I can’t tell you how proud I was to see arts organizations in the South promoting themselves and raising the public’s awareness of their work. It was so refreshing because there was not a drop of elitism to be found anywhere, just a genuine southern invitation to come and see for yourself the great work these organizations did. The ads I saw came off like a warm southern smile, telling you to come spend time with them and experience the art they had to offer. That’s a great way to put it–they advertised experiences, not events. They put potential audience members at ease. They sparked interest, and they unobtrusively entered the public’s field of awareness. It was brilliant.

I want to know your thoughts on arts marketing. What ideas do you have to help performing arts organizations connect with the public?

I’ll stay tuned to hear from you,


Making a Statement with Your Music.

Jason Mraz at Campo Pequeno, March 19, 2009

Jason Mraz at Campo Pequeno, March 19, 2009 (Photo credit: Wikipedia)

When we perform, we are making a statement to the audience. The difference between performers, however, comes from the level of consciousness we have about the statement being made.

When you take the stage and you make music on your instrument, you are participating in an act of communication and expression. How do you know what to say? How do you say it?

Fortunately, with a little bit of planning, your performances can be authentic and can truly communicate with your audience.

First of all you must ask yourself the important questions. You need to take a strong look at your values, your beliefs, and your convictions? What are the beliefs that make you…well, you? This is why deeply religious people may feel incredibly confident about singing religious music. The act of performing is directly related to their beliefs.

Think about one adjective that sums you up. Whoa. I know this one is a biggie. But bear with me for just a moment. Think of the words you might associate with major performing artists: Lady Gaga = acceptance, Adele = soul, Buddy Jewell = Nostalgia, Jason Mraz = playful. Do you see how the game works? Each of these artists has clearly defined what I call their artist message.  Once you have determined this, then you can move forward with the planning phase.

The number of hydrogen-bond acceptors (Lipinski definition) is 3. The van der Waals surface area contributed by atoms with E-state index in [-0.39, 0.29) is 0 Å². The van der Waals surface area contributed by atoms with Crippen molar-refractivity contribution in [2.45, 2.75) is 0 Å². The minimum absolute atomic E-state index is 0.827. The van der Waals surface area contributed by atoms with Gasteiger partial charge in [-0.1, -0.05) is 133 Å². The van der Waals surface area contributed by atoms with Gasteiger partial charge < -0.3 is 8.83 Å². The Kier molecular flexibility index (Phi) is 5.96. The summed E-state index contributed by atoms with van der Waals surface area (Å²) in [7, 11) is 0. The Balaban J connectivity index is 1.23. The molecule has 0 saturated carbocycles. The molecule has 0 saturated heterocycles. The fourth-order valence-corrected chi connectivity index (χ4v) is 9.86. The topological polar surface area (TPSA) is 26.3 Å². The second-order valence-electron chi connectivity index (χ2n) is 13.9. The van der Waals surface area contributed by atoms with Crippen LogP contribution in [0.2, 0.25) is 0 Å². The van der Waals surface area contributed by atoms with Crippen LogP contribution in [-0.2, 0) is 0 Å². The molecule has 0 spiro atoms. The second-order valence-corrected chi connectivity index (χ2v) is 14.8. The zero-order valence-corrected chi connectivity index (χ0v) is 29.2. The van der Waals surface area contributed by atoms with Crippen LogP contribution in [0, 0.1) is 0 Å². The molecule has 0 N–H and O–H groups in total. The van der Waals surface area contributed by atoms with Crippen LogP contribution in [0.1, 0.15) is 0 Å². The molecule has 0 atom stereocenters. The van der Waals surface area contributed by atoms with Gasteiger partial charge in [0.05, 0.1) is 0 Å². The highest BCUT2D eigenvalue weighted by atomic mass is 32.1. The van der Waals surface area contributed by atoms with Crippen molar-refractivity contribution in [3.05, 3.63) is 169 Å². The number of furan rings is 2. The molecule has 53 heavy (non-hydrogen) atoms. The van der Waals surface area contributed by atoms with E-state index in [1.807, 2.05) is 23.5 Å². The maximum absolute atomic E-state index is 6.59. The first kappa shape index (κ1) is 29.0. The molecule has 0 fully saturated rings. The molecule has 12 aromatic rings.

Get in touch with you inner second-grader and make an idea map. I do this all the time for Tuxedo Revolt Projects.  Put your artist message in a circle at the center of a piece of paper, then start drawing spokes from it and connecting it to performance related ideas. For example if your artist message was “Children” then your spokes might include: 1. kids concerts, 2. composing a song to go with  a children’s book, 3. Kids guest conducting at the next concert…. the list goes on. This is where you start to brainstorm and collect ideas that are meaningful to you and what you believe as an artist.

Consider the “how”.  Once you have selected the theme for your next performance project (that relates to your artist message), You can start refining the “how” of how to get your message across to your audience. There are so many ways of doing this and it is the best part. You can be subtle, or you can be neon billboard obvious. But, what is most important is that you have a message to say.

By taking the time to think through this process, you are much more likely to give a performance where the message is clear and well stated. And remember, never ever waste an opportunity to share your music and your message with others.

Until next time,